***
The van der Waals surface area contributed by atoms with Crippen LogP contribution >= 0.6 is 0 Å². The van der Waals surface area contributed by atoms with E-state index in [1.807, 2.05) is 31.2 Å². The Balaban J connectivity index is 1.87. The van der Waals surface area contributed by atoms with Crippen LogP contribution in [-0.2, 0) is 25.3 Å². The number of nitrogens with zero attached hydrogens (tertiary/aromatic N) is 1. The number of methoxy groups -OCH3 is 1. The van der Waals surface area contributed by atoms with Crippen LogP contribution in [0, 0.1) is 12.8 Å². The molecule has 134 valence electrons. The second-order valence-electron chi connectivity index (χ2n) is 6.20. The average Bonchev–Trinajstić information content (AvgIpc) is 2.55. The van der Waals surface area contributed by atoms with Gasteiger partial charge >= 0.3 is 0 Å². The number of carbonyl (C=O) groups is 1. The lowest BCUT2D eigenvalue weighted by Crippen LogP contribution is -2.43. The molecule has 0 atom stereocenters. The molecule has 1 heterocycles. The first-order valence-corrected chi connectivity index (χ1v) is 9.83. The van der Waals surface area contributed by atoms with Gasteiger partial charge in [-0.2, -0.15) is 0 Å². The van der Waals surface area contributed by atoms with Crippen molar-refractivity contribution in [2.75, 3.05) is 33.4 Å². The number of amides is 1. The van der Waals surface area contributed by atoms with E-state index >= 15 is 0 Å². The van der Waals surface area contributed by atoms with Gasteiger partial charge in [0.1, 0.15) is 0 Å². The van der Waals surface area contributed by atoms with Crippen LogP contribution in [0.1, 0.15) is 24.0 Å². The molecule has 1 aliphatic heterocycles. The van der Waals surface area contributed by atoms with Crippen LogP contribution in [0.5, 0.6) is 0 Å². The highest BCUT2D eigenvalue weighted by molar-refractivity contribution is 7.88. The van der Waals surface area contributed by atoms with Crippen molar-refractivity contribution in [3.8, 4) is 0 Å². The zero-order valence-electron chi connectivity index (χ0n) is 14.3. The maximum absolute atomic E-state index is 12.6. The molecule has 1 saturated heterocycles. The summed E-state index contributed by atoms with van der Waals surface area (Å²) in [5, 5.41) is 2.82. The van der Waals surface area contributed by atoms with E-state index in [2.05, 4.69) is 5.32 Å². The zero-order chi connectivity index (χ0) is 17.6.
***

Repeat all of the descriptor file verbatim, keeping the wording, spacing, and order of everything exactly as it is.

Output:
The van der Waals surface area contributed by atoms with Crippen LogP contribution >= 0.6 is 0 Å². The van der Waals surface area contributed by atoms with E-state index in [1.807, 2.05) is 31.2 Å². The Balaban J connectivity index is 1.87. The van der Waals surface area contributed by atoms with Crippen LogP contribution in [-0.2, 0) is 25.3 Å². The number of nitrogens with zero attached hydrogens (tertiary/aromatic N) is 1. The number of methoxy groups -OCH3 is 1. The van der Waals surface area contributed by atoms with Crippen LogP contribution in [0, 0.1) is 12.8 Å². The molecule has 134 valence electrons. The second-order valence-electron chi connectivity index (χ2n) is 6.20. The average Bonchev–Trinajstić information content (AvgIpc) is 2.55. The van der Waals surface area contributed by atoms with Gasteiger partial charge >= 0.3 is 0 Å². The number of carbonyl (C=O) groups is 1. The lowest BCUT2D eigenvalue weighted by Crippen LogP contribution is -2.43. The molecule has 0 atom stereocenters. The molecule has 1 heterocycles. The first-order valence-corrected chi connectivity index (χ1v) is 9.83. The van der Waals surface area contributed by atoms with Gasteiger partial charge in [-0.2, -0.15) is 0 Å². The van der Waals surface area contributed by atoms with Crippen molar-refractivity contribution in [2.75, 3.05) is 33.4 Å². The number of amides is 1. The van der Waals surface area contributed by atoms with E-state index >= 15 is 0 Å². The van der Waals surface area contributed by atoms with Gasteiger partial charge in [0.1, 0.15) is 0 Å². The van der Waals surface area contributed by atoms with Crippen LogP contribution in [0.1, 0.15) is 24.0 Å². The molecule has 1 aliphatic heterocycles. The van der Waals surface area contributed by atoms with Crippen LogP contribution in [0.5, 0.6) is 0 Å². The highest BCUT2D eigenvalue weighted by molar-refractivity contribution is 7.88. The van der Waals surface area contributed by atoms with Crippen molar-refractivity contribution in [3.8, 4) is 0 Å². The zero-order valence-electron chi connectivity index (χ0n) is 14.3. The maximum absolute atomic E-state index is 12.6. The molecule has 1 saturated heterocycles. The summed E-state index contributed by atoms with van der Waals surface area (Å²) in [5, 5.41) is 2.82. The van der Waals surface area contributed by atoms with E-state index in [2.05, 4.69) is 5.32 Å². The zero-order chi connectivity index (χ0) is 17.6.